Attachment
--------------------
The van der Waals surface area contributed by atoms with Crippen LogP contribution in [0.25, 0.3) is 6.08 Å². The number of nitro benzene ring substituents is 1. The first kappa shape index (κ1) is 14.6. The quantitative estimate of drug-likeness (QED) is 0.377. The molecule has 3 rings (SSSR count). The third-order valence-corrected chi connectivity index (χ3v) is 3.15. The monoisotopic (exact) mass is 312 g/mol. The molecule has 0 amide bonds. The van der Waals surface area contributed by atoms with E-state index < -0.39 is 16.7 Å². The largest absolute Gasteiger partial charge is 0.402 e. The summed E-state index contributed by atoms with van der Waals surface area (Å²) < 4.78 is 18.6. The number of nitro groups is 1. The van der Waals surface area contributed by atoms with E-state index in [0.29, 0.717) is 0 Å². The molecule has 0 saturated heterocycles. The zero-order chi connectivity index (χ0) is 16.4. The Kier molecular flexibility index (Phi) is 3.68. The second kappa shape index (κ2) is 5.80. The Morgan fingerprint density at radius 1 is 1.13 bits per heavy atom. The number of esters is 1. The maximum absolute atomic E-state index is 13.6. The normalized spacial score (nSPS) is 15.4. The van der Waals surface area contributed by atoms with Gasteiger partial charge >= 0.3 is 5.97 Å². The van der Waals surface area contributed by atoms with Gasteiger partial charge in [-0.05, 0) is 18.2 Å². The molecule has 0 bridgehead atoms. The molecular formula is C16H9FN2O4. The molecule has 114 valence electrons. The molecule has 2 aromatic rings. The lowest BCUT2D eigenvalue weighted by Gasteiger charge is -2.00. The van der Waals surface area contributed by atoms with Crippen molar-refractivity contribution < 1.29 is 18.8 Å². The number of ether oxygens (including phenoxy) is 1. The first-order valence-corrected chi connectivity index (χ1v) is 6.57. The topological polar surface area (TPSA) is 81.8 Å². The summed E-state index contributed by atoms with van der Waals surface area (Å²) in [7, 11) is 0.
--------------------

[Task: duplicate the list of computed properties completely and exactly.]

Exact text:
The van der Waals surface area contributed by atoms with Crippen LogP contribution in [0.25, 0.3) is 6.08 Å². The number of nitro benzene ring substituents is 1. The first kappa shape index (κ1) is 14.6. The quantitative estimate of drug-likeness (QED) is 0.377. The molecule has 3 rings (SSSR count). The third-order valence-corrected chi connectivity index (χ3v) is 3.15. The monoisotopic (exact) mass is 312 g/mol. The molecule has 0 amide bonds. The van der Waals surface area contributed by atoms with E-state index < -0.39 is 16.7 Å². The largest absolute Gasteiger partial charge is 0.402 e. The summed E-state index contributed by atoms with van der Waals surface area (Å²) < 4.78 is 18.6. The number of nitro groups is 1. The van der Waals surface area contributed by atoms with E-state index in [0.29, 0.717) is 0 Å². The molecule has 0 saturated heterocycles. The zero-order chi connectivity index (χ0) is 16.4. The Kier molecular flexibility index (Phi) is 3.68. The second kappa shape index (κ2) is 5.80. The Morgan fingerprint density at radius 1 is 1.13 bits per heavy atom. The number of esters is 1. The maximum absolute atomic E-state index is 13.6. The normalized spacial score (nSPS) is 15.4. The van der Waals surface area contributed by atoms with Gasteiger partial charge >= 0.3 is 5.97 Å². The van der Waals surface area contributed by atoms with Gasteiger partial charge in [-0.05, 0) is 18.2 Å². The molecule has 0 bridgehead atoms. The molecular formula is C16H9FN2O4. The molecule has 114 valence electrons. The molecule has 2 aromatic rings. The lowest BCUT2D eigenvalue weighted by Gasteiger charge is -2.00. The van der Waals surface area contributed by atoms with Crippen molar-refractivity contribution < 1.29 is 18.8 Å². The number of ether oxygens (including phenoxy) is 1. The first-order valence-corrected chi connectivity index (χ1v) is 6.57. The topological polar surface area (TPSA) is 81.8 Å². The summed E-state index contributed by atoms with van der Waals surface area (Å²) in [7, 11) is 0.